rule in the House of Representatives. What did
this mean' Was it possible that those from the
"Empire State" who had heretofore stood shoulder
to shoulder with the South on this question, in this
the hour of trial, were about to abandon her.' He
would not believe it as long as he could think other-
wise. Were those papers of which he had spoken
catering for the abolition vote'1 Was it essential to
party success that these incendiaries should be couit-
ed? It really would seem so.
lie proceeded to refer to some of the argu-
ments nf another gentleman from New York, [Mr.
ntvrs;] with one portion of which he agreed, and
with another portion he differed. He had under-
stood the gentleman to say that he was opposed to
the immediate abolition of slavery m this country,
because, as soon as such an emancipation took
place, his State would be overrun with a worth-
less population; but, at the same time, he [Mi.
Da\i&] thought that Congress had the constitution-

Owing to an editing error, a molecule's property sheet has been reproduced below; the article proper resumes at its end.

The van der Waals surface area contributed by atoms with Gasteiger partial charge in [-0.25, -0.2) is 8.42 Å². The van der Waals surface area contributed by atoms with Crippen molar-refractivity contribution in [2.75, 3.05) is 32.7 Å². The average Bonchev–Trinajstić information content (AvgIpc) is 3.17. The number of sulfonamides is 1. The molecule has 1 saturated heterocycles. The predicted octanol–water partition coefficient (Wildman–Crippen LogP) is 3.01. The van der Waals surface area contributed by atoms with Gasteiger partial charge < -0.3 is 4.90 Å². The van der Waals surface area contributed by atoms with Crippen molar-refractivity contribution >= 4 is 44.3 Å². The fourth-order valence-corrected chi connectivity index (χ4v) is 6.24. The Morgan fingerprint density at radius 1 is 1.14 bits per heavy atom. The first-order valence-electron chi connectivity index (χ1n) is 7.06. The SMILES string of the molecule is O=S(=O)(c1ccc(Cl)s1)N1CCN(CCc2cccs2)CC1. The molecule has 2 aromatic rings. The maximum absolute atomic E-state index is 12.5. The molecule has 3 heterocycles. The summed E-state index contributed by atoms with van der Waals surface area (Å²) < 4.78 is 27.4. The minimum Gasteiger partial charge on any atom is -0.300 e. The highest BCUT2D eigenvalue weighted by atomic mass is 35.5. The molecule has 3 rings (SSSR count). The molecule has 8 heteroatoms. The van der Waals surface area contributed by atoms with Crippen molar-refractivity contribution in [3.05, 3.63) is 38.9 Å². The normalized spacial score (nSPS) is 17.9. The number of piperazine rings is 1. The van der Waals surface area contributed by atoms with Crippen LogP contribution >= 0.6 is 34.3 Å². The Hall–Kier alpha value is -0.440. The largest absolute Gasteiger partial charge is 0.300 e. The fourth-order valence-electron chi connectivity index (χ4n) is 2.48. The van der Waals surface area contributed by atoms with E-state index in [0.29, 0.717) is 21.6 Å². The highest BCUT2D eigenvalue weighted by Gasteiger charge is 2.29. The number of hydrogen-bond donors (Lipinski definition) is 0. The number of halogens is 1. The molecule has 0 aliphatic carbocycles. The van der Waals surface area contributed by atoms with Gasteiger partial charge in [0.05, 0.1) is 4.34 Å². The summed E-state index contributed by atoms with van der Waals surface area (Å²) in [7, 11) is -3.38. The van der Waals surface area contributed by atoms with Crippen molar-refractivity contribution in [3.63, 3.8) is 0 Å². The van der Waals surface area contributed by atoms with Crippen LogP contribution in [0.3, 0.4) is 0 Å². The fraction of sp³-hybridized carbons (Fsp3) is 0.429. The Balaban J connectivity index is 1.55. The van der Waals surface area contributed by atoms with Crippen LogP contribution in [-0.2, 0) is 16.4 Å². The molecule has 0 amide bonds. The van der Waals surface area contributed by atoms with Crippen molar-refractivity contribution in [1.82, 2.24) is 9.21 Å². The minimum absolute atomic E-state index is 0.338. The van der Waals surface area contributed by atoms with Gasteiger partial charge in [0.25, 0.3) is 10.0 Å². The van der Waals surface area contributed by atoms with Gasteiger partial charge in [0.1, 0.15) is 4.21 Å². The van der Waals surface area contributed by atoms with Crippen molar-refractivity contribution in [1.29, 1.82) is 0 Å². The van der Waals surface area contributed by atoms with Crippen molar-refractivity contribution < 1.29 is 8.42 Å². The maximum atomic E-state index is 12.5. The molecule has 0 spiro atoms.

al power 10 abolish slavery in the District of Colum-
bia; because it did not rightfully exist here, as it did
an the States.
[Mr. Davis here rose to explain, and stated that,
in his opinion, slavery could not legally exist in the
District of Columbia, or in any Territory of the
United States; and he stated that opinion merely
that his votes on slavery in the District or any Ter-
ritory might not be misunderstood. He held that
slavery can only exist in a State, and by the laws
of a State; but that Congress has no power to make
or unmake slavery, in the States or out of the States;
that the Constitution gave Congress no power to
make or maintain slavery; that when the District
of Columbia was ceded and accepted, slavery ceased
by that act—by operation of law within it—because
the Constitution gives no power to continue it; and